Soon after acquiring Walden Kayaks, Hearn’s bank (Bank North) was itself acquired and before the merger all small business loans were called. Hearn claims the loan call came at a particularly ill-timed moment in the seasonal company’s cash flow cycle. He still speaks with bitterness of the heartbreak he and his family experienced as they helplessly watched a 35 person specialty manufacturer get dismantled, but perhaps the loan call was a blessing in disguise, because it caused him to get serious and focus on where the real value rested within the company and how the company should be structured around that value center. At the bankruptcy auction, Hearn realized he was interested in acquiring just one thing – the Waldies brand.
A new dimension for Direct Dimensions
Hearn had one obstacle that accompanies bankruptcy, however – no money. So, he approached Raphael with an offer. If Raphael would bankroll the shoestring phase of startup, Hearn would run himself ragged getting the operation going. Hearn had briefly worked as an employee of Direct Dimensions and had also been a customer. At the time, Direct Dimensions had already been hired to do some three-dimensional modeling work for selling the shoes on the Web. “We knew we weren’t getting a dime out of it, so we looked at our options,” says Raphael. He admits to being very dubious. “We’re a technology company, so what, now we’re going to go into shoes? What are we crazy?”
But early on, Harry Abramson appreciated the non-obvious ways that Waldies could synergize with Direct Dimensions while diversifying the company at the same time. “We have a lot of opportunities as far as avenues for growth,” he notes. “One of those is to become a source of industrial design services. Another one is to become a developer of products for ourselves. Another is to learn how to deal with the retail market. It’s a risk, but if we take this product on, we’re going to learn a lot of things we already wanted to learn. This is R&D for Direct Dimensions, while at the same time, it’s product development for Waldies. If we can take shoes and make them 80 percent lighter and [the product] takes off, then what other products can we do that for?”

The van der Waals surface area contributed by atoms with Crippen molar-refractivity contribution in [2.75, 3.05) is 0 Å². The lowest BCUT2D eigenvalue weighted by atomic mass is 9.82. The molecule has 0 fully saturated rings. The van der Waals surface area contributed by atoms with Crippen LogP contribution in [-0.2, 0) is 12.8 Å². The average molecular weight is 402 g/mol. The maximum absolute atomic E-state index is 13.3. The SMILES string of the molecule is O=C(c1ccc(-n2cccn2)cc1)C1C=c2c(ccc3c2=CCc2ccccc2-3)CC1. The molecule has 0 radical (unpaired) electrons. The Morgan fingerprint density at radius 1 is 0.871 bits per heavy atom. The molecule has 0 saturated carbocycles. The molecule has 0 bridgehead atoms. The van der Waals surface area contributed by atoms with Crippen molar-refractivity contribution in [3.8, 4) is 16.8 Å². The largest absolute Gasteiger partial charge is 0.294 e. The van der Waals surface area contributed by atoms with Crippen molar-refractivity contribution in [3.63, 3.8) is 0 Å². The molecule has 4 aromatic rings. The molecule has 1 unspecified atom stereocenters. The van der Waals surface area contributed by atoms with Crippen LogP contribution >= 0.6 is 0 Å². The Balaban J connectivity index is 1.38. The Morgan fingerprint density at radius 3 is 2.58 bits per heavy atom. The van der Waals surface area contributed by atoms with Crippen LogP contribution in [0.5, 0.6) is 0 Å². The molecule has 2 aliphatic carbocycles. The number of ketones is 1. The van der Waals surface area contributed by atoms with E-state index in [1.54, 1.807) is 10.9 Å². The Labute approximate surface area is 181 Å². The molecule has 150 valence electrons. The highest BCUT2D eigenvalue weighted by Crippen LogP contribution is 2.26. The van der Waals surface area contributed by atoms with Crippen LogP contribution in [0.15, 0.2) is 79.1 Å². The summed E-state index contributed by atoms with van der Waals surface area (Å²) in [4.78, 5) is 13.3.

The answer to that question could be thousands of items long. The material Waldies are made out of is a trade secret – a foam called “Comfotek.” The Comfotek brand is merchandised just as prominently as the Waldies brand, similar to the way Gore-Tex is marketed on windbreaker jackets. The development of Comfotek is the real story behind Waldies. If you compare it to the many knockoff brands now popping up in the market in places like Wal-Mart and Payless, its superiority is obvious (the material used in the shoes at Wal-Mart feels more like Styrofoam). Besides being stronger, springier and more comfortable, the Comfotek material is anti-microbial, which keeps the shoes from smelling funkified by bare feet.